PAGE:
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Application of Machine Learning for Fenceline Monitoring of Odor Classes and Concentrations at a Wastewater Treatment Plant

Tecnologia e Ambiente (T&A), 8-70017 Putignano, Italy
Author to whom correspondence should be addressed.
Sensors 2021, 21(14), 4716;
Received: 11 June 2021 / Revised: 6 July 2021 / Accepted: 8 July 2021 / Published: 9 July 2021
(This article belongs to the Section Intelligent Sensors)


The development of low-cost sensors, the introduction of technical performance specifications, and increasingly effective machine learning algorithms for managing big data have led to a growing interest in the use of instrumental odor monitoring systems (IOMS) for odor measurements from industrial plants. The classification and quantification of odor concentration are the main goals of IOMS installed inside industrial plants in order to identify the most important odor sources and to assess whether the regulatory thresholds have been exceeded. This paper illustrates the use of two machine learning algorithms applied to the concurrent classification and quantification of odors. Random Forest was employed, which is a machine learning algorithm that thus far has not been used in the field of odor quantification and classification for complex industrial situations. Furthermore, the results were compared with commonly used algorithms in this field, such as artificial neural network (ANN), which was here employed in the form of a deep neural network. Both techniques were applied to the data collected from an IOMS installed for fenceline monitoring at a wastewater treatment plant. Cohen’s kappa and Normalized RMSE are used as specifical performance indicators for classification and regression: the indicators were calculated for the test dataset, and the results were compared with data in the literature obtained in contexts of similar complexity. A Cohen’s kappa of 97% was reached for the classification task, while the best Normalized RMSE, namely 4%, for the interval 20–2435 ouE/m3 was obtained with Random Forest.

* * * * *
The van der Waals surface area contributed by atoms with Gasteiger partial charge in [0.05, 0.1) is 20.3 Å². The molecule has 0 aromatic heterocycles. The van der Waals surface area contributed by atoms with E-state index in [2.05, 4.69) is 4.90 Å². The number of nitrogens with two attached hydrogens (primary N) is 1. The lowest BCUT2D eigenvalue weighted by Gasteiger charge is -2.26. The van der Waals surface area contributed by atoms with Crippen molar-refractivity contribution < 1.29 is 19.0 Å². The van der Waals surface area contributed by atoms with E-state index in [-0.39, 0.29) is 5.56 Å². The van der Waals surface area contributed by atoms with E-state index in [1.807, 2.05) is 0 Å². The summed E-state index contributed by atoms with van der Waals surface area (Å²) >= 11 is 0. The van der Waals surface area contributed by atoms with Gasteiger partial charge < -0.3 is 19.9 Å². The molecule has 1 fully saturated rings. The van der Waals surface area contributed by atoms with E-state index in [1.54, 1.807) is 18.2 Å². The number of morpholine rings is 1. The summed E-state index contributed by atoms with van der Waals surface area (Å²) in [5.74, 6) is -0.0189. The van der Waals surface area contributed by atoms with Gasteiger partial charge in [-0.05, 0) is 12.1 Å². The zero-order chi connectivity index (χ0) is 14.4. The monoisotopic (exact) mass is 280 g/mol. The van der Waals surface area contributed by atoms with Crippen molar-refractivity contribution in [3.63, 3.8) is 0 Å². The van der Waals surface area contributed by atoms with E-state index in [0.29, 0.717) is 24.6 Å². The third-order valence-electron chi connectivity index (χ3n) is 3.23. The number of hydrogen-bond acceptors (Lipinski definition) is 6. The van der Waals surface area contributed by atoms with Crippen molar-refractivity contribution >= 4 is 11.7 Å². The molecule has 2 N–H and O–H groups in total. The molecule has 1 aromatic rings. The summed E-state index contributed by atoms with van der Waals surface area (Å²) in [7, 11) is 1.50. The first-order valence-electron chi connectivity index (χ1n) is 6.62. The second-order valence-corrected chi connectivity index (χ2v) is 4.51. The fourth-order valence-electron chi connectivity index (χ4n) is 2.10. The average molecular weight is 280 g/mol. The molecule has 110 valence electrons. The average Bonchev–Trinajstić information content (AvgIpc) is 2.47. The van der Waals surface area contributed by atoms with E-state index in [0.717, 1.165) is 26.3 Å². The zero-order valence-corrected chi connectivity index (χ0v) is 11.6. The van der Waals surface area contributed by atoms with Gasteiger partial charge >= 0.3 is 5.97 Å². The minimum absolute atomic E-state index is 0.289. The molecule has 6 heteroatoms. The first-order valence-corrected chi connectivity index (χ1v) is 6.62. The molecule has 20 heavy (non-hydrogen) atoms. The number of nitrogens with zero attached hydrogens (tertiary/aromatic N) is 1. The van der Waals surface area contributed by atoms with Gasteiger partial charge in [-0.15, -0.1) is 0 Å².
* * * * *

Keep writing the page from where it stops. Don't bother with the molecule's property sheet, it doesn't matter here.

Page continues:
1. Introduction

Odors are a relevant component of atmospheric pollution and an important indicator of the health of urban areas close to urban wastewater treatment plants (WWTPs) [1]. As a result of the continuous expansion of cities, these plants are located closer to residential receptors, sometimes at distance of less than 500 m to 1 km. Moreover, urban WWTPs in the EU are not subject to the Industrial Emission Directive (IED) 2010/75/EU or the related Best Available Techniques to avoid the emission of odors, nor have maximum allowable odor concentrations been established. Although no legislation regulating odor, with specific requirements on odor emissions from sources, is in force in Europe, America, or Australia, various regions within certain member states in the EU have implemented their own regulations in order to define discharge limits from sources and how odor pollution issues for urban WWTPs should be managed [2,3,4].
In such a complex and socially sensitive context due to the various reports of bad odors in the proximity of urban WWTPs, the contribution of citizen science for identifying odor emissions [5,6,7] and the electronic nose or Instrumental Odor Monitoring System (IOMS) [8] are powerful tools to help policy makers and environmental protection agencies define appropriate strategies or specific prescriptions on a case-by-case basis in order to identify, measure, and reduce the impact of odors on receptors.
IOMS offer advantages over dynamic olfactometers because they are designed for real-time measurements [9,10] and do not suffer from the limitations of citizen science approaches, such as biased information and high variability of results [11]. Furthermore, the rapid development of low-cost sensors, which allows for air pollution monitoring at a lower cost and with a higher spatial density than reference measurement methods, the work undertaken by the Technical Committee CEN/TC 264 “Air quality” and the relative working group (WG41) for defining technical specifications for the performance evaluation of air quality sensors, and the development of the high-speed communications network (5G) are the most significant recent developments for the field of IOMS hardware. The software developments in recent years are remarkable both in the field of data pretreatment and feature extraction [12,13], and algorithms for odor classification [14,15] and quantification [16]. Several machine learning (ML) algorithms were proposed for pattern recognitions of odor, such as PCA, LDA, ANN, PLS, and SVM, and these were employed as regression techniques in order to obtain odor concentrations [17,18,19]. However, most software developments, including the recent use of Random Forest classification [20], were achieved in the laboratory or in controlled situations, where the environmental conditions (relative humidity and temperature) relevant in the environmental monitoring of odor emissions were not considered.